4. The key characteristics of high quality cataract care Through our observations and work with NHS partners we have found the following characteristics to be the key features for delivering both quality and value care for patients undergoing cataract surgery. After the explanation of each characteristic there are case studies from frontline teams and suggested improvement measures. These key characteristics are grouped and presented in two main categories: • overarching characteristics which are common to the entire pathway • pathway specific characteristics relating to the main steps in the recommended pathway: • referral • booking • pre-operative assessment • day of surgery • after care. 14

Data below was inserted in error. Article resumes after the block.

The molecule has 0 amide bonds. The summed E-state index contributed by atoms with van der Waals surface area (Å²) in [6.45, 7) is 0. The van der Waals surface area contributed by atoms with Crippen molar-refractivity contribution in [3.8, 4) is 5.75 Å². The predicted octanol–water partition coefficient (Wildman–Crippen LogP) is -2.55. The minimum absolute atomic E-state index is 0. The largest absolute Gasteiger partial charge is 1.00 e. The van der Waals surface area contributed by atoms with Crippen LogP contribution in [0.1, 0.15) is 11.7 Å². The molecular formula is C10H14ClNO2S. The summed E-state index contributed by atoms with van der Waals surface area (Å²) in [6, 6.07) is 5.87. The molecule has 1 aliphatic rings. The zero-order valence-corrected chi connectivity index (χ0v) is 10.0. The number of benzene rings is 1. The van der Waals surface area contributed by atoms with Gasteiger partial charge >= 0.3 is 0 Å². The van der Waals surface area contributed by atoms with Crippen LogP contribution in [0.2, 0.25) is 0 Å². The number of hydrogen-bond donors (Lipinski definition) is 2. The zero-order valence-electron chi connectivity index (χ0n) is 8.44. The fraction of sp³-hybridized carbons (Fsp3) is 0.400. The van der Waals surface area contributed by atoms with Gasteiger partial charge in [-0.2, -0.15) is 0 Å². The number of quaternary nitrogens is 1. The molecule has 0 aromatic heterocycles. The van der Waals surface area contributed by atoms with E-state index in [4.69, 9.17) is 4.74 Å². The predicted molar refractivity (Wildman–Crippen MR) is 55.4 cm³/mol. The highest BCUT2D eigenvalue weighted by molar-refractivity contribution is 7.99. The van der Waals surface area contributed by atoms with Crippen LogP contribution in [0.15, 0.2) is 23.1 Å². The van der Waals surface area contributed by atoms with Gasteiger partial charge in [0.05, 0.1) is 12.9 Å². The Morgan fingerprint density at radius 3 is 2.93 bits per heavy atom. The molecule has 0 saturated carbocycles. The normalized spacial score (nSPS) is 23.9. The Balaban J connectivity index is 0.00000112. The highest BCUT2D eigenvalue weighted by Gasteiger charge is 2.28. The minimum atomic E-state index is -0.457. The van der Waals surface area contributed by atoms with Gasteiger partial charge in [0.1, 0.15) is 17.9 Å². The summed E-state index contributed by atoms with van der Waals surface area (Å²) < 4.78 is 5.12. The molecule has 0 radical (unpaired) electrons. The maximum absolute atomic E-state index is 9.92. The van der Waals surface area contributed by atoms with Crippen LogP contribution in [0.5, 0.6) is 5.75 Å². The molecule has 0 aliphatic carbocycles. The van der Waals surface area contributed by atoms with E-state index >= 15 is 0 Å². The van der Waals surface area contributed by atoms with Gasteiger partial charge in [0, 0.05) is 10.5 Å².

Overarching characteristics of an ideal cataract care pathway Key characteristic 1: The pathway is ‘fit for purpose’ The best performing units have developed pathways which are specifically designed for high volume day case cataract surgery. Examples of this include: • developing bespoke cataract consent forms • developing protocols that are specific to cataract surgery (such as allowing patients to eat before surgery). ‘We don’t treat cataracts but treat people with visual disability caused by cataract – there’s an important difference’ Case study ‘We treat people, not cataracts’ Worcester Cataract Clinic is part of the Worcestershire Acute NHS Trust and operates out of the Worcester Royal Hospital and Kidderminster Treatment Centre. The centre won a Beacon Award in 2000 for its friendly and efficient cataract service. At that time more than 100 consultants and staff from the UK and Ireland visited the department for lectures and live surgery sessions. The clinic has run a four-visit bilateral sequential cataract surgery service for the past three years resulting in significant savings to the health economy in Worcestershire. For every 1000 patients with bilateral cataracts there is a potential saving of 1000 outpatient appointments over the most efficient conventional system. The clinic believes, for instance, that if a patient’s blood pressure is acceptable at the pre-op clinic 10 weeks before it does not need to be tested again. ‘We don’t treat cataracts but treat people with visual disability caused by cataract – there’s an important difference’ explains Paul Chell, Clinical Director ‘We regard patients as being well and we respect their involvement in their refractive outcome. For example, if a patient is accustomed to monovision in contact lenses then we feel that option should be offered as an outcome for their cataract surgery.’ The pathway also offers: The service is patient focused and based on a set of fundamental principles which includes the concept of treating people from the point of view of wellness not illness. • one-stop cataract assessment and diagnostic clinic • one pre-operative appointment for both eyes • the creation of a refractive plan for each patient • a length of stay of 90 minutes on the day of surgery • improved privacy – with no need for patients to undress • one follow-up appointment for both eyes • open access to clinic for patients post-operatively • one opticians visit and one pair of glasses for both eyes. Results: Audits show that the interoperative complication rate is less than six per thousand for the department as a whole. This reduces the number of outpatient clinic attendances as intra-operative complications not only increase the risk of a poor visual outcome but also doubles the number of patient visits. 15